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Militant Islam Monitor > Articles > Muslim Georgia Tech students arrested in April had contact with Canadian terror ring just busted for planning bombings

Muslim Georgia Tech students arrested in April had contact with Canadian terror ring just busted for planning bombings

Students scouted targets in DC -Recent UK arrests also connected to Canadian terror plot
June 4, 2006


17 charged in Canadian bomb plot

Cops: Group got 3 tons of ammonium nitrate

By Ian Austen
New York Times News Service
Published June 4, 2006

OTTAWA -- Seventeen Canadian residents have been charged with plotting to destroy targets in Ontario with crude but powerful bombs, Canadian authorities said Saturday.

At a news conference in the Toronto suburb of Mississauga, police and intelligence officials said they had been monitoring the group of teens and men for some time and moved in to make arrests Friday after group members took delivery of 3 tons of ammonium nitrate, a fertilizer that can be transformed into an explosive when combined with fuel oil.

"It was their intent to use it for a terrorist attack," said Mike McDonell, a Royal Canadian Mounted Police assistant commissioner. "If I can put this in context for you, the 1995 bombing of the Alfred P. Murrah Federal Building in Oklahoma City that killed 168 people was completed with only 1 ton of ammonium nitrate."

The 17 suspects--almost all in their teens or early 20s, with one 30-year-old and one 43-year-old--had planned to attack sites in the southern part of Ontario, police said.

Officials declined to identify specific targets, though they did dismiss media reports that Toronto's subway system was on the list.

The 17 suspects were arrested in raids that began late Friday and continued until early Saturday.

All were taken to a heavily fortified police station in Pickering, Ontario, east of Toronto.

Five suspects under 18 were not identified by the authorities.

The others were identified as Fahim Ahmad, 21; Zakaria Amara, 20; Asad Ansari, 21; Shareef Abdelhaleen, 30; Qayyum Abdul Jamal, 43; Mohammed Dirie, 22; Yasim Abdi Mohamed, 24; Jahmaal James, 23; Amin Mohamed Durrani, 19; Steven Vikash Chand, alias Abdul Shakur, 25; Ahmad Mustafa Ghany, 21, and Saad Khalid, 19.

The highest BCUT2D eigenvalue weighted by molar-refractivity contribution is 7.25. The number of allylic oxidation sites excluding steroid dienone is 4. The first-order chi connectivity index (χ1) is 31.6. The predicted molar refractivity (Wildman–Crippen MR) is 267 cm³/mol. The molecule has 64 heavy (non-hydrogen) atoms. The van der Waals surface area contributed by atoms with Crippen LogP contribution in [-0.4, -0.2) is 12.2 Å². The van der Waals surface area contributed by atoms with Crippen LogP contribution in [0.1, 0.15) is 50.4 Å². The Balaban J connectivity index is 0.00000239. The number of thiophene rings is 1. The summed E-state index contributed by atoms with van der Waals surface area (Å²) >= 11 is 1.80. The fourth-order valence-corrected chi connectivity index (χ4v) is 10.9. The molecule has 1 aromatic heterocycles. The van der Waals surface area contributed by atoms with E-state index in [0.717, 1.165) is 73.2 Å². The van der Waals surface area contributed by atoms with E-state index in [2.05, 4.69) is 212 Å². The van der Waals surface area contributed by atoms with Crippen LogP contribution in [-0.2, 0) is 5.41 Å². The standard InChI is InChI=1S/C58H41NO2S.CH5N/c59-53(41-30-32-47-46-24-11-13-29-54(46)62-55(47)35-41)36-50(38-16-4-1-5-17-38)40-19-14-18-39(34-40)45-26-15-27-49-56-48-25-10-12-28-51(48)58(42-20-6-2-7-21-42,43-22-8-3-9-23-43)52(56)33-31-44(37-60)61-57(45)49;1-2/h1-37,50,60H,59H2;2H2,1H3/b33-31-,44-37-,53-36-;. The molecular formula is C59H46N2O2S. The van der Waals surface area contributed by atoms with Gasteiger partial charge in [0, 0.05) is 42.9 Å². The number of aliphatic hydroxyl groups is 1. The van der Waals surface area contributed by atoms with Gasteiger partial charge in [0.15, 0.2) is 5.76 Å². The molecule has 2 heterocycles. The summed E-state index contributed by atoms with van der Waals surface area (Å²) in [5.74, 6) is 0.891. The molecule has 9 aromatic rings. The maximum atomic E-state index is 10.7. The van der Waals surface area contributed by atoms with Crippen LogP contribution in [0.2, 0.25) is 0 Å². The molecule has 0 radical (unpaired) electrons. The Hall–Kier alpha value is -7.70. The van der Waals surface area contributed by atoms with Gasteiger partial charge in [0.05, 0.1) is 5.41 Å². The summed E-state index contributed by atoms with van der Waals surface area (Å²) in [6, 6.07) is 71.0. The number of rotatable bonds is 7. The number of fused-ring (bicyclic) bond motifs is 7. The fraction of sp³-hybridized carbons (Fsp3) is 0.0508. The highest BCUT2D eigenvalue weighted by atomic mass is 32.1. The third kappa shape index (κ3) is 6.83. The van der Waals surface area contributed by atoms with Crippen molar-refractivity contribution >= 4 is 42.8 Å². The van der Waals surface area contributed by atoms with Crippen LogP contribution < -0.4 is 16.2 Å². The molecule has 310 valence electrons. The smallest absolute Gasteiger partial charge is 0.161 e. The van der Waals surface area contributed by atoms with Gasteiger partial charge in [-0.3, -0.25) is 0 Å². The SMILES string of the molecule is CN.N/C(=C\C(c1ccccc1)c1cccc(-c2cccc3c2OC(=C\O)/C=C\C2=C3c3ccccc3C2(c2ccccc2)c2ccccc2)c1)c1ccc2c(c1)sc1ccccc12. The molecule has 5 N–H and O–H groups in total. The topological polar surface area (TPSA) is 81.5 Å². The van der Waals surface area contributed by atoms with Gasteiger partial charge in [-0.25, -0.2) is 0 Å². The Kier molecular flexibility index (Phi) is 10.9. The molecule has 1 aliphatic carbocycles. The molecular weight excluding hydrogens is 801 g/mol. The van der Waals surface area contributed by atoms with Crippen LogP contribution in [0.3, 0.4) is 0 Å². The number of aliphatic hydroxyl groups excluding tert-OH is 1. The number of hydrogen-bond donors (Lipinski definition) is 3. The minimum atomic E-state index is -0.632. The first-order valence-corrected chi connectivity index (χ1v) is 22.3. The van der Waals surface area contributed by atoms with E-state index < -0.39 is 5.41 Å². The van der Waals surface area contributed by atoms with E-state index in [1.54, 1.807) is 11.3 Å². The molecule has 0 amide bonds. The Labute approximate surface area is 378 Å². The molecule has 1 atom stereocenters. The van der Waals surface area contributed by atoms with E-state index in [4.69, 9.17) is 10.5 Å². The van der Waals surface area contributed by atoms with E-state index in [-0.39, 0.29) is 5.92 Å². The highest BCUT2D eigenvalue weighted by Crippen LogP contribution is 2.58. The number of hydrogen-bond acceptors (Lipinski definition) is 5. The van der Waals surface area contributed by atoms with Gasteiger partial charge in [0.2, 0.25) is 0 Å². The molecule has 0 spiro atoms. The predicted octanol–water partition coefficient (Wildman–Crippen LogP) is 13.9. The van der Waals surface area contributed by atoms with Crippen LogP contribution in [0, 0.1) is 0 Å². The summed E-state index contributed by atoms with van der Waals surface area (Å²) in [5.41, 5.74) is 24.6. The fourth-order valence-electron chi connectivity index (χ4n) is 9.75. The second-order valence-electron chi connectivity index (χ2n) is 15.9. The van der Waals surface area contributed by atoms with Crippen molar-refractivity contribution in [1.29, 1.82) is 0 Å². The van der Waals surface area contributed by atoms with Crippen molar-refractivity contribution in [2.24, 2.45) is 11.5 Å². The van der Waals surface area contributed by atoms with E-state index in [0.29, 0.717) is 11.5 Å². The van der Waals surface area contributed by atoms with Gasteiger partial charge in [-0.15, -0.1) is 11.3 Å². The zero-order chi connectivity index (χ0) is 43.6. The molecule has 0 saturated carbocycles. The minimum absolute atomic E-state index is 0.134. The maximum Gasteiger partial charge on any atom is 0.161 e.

"They represent the broad strata of our society," McDonell said. "Some are students, some are employed, some are unemployed."

Intelligence official Luc Portelance said the group's members "appear to have become adherents of a violent ideology inspired by Al Qaeda."

But he said there was no evidence of links between the two groups.

The FBI released a statement saying there was a "preliminary indication" that some of the Canadian suspects might have had "limited contact" with two people from Georgia who were recently arrested: Ehsanul Islam Sadequee, 19, an American of Bangladeshi descent, and Syed Haris Ahmed, 21, a Pakistani-born American.

Law-enforcement officials said the two men had made "casing" videos of various sites in Washington. Officials also have said their case was linked to the arrests of several men in Britain last fall.


Associated Press Writer

ATLANTA (AP) -- A 21-year-old Georgia Tech student and another man traveled to Canada to meet with Islamic extremists to discuss "strategic locations in the United States suitable for a terrorist strike," according to an affidavit made public Friday.

Syed Haris Ahmed and Ehsanul Islam Sadequee, both U.S. citizens who grew up in the Atlanta area, met with at least three other targets of ongoing FBI terrorism investigations during a trip to Canada in March 2005, the FBI agent's affidavit said.

The affidavit said the men discussed attacks against oil refineries and military bases and planned to travel to Pakistan to get military training at a terrorist camp, which authorities said Ahmed then tried to do.

Ahmed, who was indicted on suspicion of giving material support of terrorism, was being held at an undisclosed location.

Sadequee, who is accused of making materially false statements in connection with an ongoing federal terrorism investigation, was arrested in Bangladesh and was en route to New York City to be arraigned.

"There is no imminent threat," said FBI Special Agent Richard Kolko, a spokesman in Washington.



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